Condi sure as hell would have been a more credible pick than the train wreck from Wasilla, even with Dr. Rice’s role in the Iraq debacle and Bush’s
torture enhanced interrogation techniques policy. (PageOneQ):
McCain’s inner circle argued “furiously” for Rice to be his running mate instead of one-time top contenders Mitt Romney, Mike Huckabee and Tim Pawlenty. However, according to the RNC source, persistent rumors about Rice’s sexual orientation took her out of the running. “In Washington circles,” the source said, “it’s just assumed Rice is gay and nobody really cares. But in the glare of the media spotlight, those rumors were bound to get magnified a thousandfold and the mainstream media would have had an excuse to reveal the facts that would have caused conniption fits among the Republican base.”
Rice, as Provost of Stanford University long before she was on the Bush cabinet, jointly owned a California house and held a line of credit with documentary filmmaker Randy Bean, with whom Rice has said she bonded over a “mutual love of football.”
“Whether or not her relationship with Bean means Condi is light in the loafers is not the point,” the source added. “It’s hard to prove one way or another. The fact is that by the time the media finished dissecting it, not a Christian conservative in the country would have gone to the polls in November and that’s ultimately what nixed the Rice candidacy.”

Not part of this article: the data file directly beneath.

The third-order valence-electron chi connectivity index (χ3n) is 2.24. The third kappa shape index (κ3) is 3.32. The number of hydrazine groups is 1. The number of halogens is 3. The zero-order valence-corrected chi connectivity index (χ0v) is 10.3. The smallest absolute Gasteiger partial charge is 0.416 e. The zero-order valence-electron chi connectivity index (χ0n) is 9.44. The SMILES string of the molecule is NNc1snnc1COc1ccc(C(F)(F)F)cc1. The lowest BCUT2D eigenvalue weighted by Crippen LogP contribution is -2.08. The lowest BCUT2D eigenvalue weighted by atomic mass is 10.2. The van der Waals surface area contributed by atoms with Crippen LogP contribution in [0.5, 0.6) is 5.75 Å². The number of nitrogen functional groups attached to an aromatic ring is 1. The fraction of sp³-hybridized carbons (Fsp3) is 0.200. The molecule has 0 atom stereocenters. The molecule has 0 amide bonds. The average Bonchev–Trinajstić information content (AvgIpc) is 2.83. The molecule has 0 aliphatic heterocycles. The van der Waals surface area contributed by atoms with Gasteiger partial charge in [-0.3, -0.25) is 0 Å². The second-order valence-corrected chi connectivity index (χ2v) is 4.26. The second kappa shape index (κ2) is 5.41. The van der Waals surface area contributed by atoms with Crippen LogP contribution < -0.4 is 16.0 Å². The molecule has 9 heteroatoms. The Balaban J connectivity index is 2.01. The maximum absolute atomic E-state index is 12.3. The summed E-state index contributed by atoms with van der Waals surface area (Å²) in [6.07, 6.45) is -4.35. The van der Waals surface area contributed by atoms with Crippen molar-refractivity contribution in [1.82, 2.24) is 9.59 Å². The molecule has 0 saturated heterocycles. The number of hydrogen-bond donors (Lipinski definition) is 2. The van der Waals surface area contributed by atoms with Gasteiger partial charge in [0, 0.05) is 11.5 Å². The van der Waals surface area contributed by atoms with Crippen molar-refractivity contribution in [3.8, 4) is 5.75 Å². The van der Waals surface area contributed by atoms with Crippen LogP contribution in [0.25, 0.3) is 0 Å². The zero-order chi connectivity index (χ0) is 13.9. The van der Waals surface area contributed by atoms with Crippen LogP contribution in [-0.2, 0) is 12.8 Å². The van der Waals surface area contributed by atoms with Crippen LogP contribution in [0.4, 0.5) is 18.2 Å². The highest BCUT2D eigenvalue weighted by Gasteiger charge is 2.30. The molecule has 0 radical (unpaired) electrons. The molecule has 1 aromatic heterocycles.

Note the anonymous source makes a reference to “light in the loafers” — huh? How does that refer to a lesbian? Shouldn’t it be more like “heavy in the Manolo Blahniks?”
Many of you will remember back to September of last year when Washington Post diplomatic correspondent Glenn Kessler broke the news on my show that Condi Rice owned a home with another woman.
He’d written a biography of Rice, and I surely wasn’t his first interview (though I was in that first dozen or so, probably, since it was the week the book was published). And yet, I was the first one to ask about some curious facts he’d unearthed and which were prominent in his introduction and then later in the book, regarding Rice’s ownership of a home with a woman described as her closest female friend, Randy Bean, a Democrat and filmmaker who worked at Stanford. The two had actually owned the home with Rice’s other best friend, a gay man who worked in the Clinton administration, Coit D. Blacker, a Stanford professor, who eventually sold his share to the two women. Even if Rice and the also-unmarried Bean weren’t in a relationship, the fact that her second closest friend is a gay man (and also a Democrat) was quite fascinating.